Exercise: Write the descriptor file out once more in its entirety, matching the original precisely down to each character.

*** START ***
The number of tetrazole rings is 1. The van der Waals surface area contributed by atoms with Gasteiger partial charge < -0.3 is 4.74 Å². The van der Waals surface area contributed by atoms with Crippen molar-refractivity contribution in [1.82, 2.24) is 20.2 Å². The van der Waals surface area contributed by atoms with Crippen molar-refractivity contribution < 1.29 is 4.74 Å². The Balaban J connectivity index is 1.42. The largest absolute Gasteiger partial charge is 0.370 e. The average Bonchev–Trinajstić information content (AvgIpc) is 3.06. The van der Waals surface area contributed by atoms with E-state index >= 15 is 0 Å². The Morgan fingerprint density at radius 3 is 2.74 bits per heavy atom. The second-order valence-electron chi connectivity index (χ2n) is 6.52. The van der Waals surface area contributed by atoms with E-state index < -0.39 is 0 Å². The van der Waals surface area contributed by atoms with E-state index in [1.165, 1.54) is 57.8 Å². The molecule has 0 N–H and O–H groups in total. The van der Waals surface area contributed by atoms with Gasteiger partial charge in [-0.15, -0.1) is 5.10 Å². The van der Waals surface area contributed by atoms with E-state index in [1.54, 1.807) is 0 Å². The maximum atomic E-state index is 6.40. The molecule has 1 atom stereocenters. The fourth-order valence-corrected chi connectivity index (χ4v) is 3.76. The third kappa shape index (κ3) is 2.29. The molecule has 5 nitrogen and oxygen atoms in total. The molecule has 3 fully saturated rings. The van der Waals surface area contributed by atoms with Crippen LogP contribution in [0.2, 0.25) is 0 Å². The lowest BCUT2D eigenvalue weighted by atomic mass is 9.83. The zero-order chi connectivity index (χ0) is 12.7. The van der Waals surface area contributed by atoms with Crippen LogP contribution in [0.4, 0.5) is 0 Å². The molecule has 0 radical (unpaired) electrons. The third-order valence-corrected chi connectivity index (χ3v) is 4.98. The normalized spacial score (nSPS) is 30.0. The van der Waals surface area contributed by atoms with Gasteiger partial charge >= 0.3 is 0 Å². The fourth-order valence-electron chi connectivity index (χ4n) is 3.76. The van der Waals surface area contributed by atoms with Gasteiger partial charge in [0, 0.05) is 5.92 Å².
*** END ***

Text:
The number of tetrazole rings is 1. The van der Waals surface area contributed by atoms with Gasteiger partial charge < -0.3 is 4.74 Å². The van der Waals surface area contributed by atoms with Crippen molar-refractivity contribution in [1.82, 2.24) is 20.2 Å². The van der Waals surface area contributed by atoms with Crippen molar-refractivity contribution < 1.29 is 4.74 Å². The Balaban J connectivity index is 1.42. The largest absolute Gasteiger partial charge is 0.370 e. The average Bonchev–Trinajstić information content (AvgIpc) is 3.06. The van der Waals surface area contributed by atoms with E-state index >= 15 is 0 Å². The Morgan fingerprint density at radius 3 is 2.74 bits per heavy atom. The second-order valence-electron chi connectivity index (χ2n) is 6.52. The van der Waals surface area contributed by atoms with E-state index < -0.39 is 0 Å². The van der Waals surface area contributed by atoms with E-state index in [1.165, 1.54) is 57.8 Å². The molecule has 0 N–H and O–H groups in total. The van der Waals surface area contributed by atoms with Gasteiger partial charge in [-0.15, -0.1) is 5.10 Å². The van der Waals surface area contributed by atoms with E-state index in [1.54, 1.807) is 0 Å². The maximum atomic E-state index is 6.40. The molecule has 1 atom stereocenters. The fourth-order valence-corrected chi connectivity index (χ4v) is 3.76. The third kappa shape index (κ3) is 2.29. The molecule has 5 nitrogen and oxygen atoms in total. The molecule has 3 fully saturated rings. The van der Waals surface area contributed by atoms with Crippen LogP contribution in [0.2, 0.25) is 0 Å². The lowest BCUT2D eigenvalue weighted by atomic mass is 9.83. The zero-order chi connectivity index (χ0) is 12.7. The van der Waals surface area contributed by atoms with Crippen LogP contribution in [0.4, 0.5) is 0 Å². The molecule has 0 radical (unpaired) electrons. The third-order valence-corrected chi connectivity index (χ3v) is 4.98. The normalized spacial score (nSPS) is 30.0. The van der Waals surface area contributed by atoms with Gasteiger partial charge >= 0.3 is 0 Å². The fourth-order valence-electron chi connectivity index (χ4n) is 3.76. The van der Waals surface area contributed by atoms with Gasteiger partial charge in [0, 0.05) is 5.92 Å².